• Imbalance of electrolytes, mineral-related substances necessary for conducting electrical impulses
  • Overactive thyroid (hyperthyroidism)

In some cases, the exact cause of tachycardia can't be determined.

Electrical circuitry of the heart

Your heart is made up of four chambers — two upper chambers (atria) and two lower chambers (ventricles). The rhythm of your heart is normally controlled by a natural pacemaker (the sinus node) located in the right atrium. The sinus node produces electrical impulses that normally start each heartbeat.

From the sinus node, electrical impulses travel across the atria, causing the atria muscles to contract and pump blood into the ventricles.

The electrical impulses then arrive at a cluster of cells called the atrioventricular node (AV node) — usually the only pathway for signals to travel from the atria to the ventricles.

The AV node slows down the electrical signal before sending it to the ventricles. This slight delay allows the ventricles to fill with blood. When electrical impulses reach the muscles of the ventricles, they contract, causing them to pump blood either to the lungs or to the rest of the body.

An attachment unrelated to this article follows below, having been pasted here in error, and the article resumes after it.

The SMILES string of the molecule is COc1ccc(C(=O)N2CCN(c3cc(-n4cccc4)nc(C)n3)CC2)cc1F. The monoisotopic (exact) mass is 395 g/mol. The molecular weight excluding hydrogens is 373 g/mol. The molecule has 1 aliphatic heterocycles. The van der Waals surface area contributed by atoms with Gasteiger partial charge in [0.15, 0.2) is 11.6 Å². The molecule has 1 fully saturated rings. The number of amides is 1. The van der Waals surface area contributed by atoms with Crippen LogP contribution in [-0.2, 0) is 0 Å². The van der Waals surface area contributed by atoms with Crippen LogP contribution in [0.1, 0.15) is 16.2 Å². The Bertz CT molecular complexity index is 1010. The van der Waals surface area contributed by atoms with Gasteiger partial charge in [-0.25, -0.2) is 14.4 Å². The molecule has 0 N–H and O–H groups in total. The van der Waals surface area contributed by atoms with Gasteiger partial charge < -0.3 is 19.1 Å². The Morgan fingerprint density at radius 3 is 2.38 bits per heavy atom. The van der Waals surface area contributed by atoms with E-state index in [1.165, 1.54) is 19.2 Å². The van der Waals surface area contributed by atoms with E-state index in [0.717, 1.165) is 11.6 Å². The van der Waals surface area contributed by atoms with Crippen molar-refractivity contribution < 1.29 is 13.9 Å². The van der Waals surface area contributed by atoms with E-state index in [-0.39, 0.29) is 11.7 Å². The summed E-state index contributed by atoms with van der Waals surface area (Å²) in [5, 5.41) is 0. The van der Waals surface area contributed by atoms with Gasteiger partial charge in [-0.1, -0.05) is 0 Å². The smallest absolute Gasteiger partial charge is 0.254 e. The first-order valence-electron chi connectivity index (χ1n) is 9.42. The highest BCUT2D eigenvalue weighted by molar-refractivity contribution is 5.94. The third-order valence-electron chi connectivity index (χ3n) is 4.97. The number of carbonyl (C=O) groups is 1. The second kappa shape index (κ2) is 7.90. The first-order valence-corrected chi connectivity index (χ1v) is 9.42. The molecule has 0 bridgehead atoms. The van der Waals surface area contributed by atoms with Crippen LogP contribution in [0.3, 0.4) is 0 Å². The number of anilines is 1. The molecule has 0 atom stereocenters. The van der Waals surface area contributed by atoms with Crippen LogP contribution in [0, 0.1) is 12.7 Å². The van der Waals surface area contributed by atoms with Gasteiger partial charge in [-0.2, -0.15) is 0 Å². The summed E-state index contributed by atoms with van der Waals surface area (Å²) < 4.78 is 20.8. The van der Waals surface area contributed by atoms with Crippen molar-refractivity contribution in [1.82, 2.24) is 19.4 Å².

Types of tachycardia

Tachycardia occurs when a problem in electrical signals produces a heartbeat that is faster than normal. Common types of tachycardia include the following:

  • Atrial fibrillation.Atrial fibrillation is a rapid heart rate caused by chaotic electrical impulses in the atria. These signals result in rapid, uncoordinated, weak contractions of the atria.

The chaotic electrical signals bombard the AV node, usually resulting in an irregular, rapid rhythm of the ventricles. Atrial fibrillation may be temporary, but some episodes won't end unless treated.

Most people with atrial fibrillation have some structural abnormalities of the heart related to such conditions as heart disease or high blood pressure. Other factors that may contribute to atrial fibrillation include a heart valve disorder, hyperthyroidism or heavy alcohol use.

  • Atrial flutter.In atrial flutter, the heart's atria beat very fast but at a regular rate. Atrial flutter is caused by irregular circuitry within the atria.

The fast rate results in weak contractions of the atria. The rapid signals entering the AV node cause a rapid and sometimes irregular ventricular rate. Episodes of atrial flutter may get better on their own, or the condition may persist unless treated.

People who experience atrial flutter often experience atrial fibrillation at other times.